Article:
There was a time when we could have ruled out that tenants are Maltese. It is practically something you learn at your mother’s knee that renting a property is an unwise decision, when you can save money for a deposit and put a down payment on your own property, paying a monthly mortgage which roughly equals the amount you would be paying on rent.

The majority of young adults continue to live at home until the day they get married precisely for this reason and it is why long engagements are the norm as couples start saving every cent, the minute they get serious, in order to have enough to go towards “il-post” (the home). In fact, the house is such a crucial part of getting married, that for a long time no one ever really bothered about “proposing” because the minute you started looking at houses together it was taken for granted that this was code for “we’re getting married”.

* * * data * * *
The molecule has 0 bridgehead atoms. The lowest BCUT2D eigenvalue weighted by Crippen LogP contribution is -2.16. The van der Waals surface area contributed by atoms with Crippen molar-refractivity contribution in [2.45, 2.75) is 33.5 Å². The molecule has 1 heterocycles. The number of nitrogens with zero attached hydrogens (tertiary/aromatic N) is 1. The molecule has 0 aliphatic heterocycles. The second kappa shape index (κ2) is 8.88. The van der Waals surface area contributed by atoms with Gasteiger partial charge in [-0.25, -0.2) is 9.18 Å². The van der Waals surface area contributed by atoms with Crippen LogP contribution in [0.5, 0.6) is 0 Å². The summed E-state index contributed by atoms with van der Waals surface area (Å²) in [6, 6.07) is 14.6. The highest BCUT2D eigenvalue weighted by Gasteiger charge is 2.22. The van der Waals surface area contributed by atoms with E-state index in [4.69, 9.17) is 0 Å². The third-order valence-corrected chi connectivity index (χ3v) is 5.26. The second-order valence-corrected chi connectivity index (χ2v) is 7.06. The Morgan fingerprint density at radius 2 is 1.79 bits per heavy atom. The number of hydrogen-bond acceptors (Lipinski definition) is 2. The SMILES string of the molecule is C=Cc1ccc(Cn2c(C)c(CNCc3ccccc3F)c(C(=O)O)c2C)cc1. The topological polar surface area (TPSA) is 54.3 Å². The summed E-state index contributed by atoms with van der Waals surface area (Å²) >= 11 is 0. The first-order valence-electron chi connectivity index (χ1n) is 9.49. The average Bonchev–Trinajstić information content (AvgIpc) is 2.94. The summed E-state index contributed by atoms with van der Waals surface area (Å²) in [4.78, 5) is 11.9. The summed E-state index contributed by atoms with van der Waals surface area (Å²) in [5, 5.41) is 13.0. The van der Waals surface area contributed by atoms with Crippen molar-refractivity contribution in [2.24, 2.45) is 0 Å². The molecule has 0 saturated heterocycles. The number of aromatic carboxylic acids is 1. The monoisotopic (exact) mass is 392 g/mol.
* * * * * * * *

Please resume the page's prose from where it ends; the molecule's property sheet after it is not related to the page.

However, over the last 10 years or so, more Maltese people have been forced to rent because of unforeseen circumstances, such as a marital break-up where, after splitting up the assets, or being forced to leave the marital home, they are not left with enough money to cover the purchase of a new property.

Or the growing trend of those who want to leave home without necessarily getting hitched or even adult children from broken marriages who do not wish to live with their parent’s new partner. In fact, it is usually single people or single-parent households who are forced to rent because the lack of a joint income makes getting a sufficient loan impossible.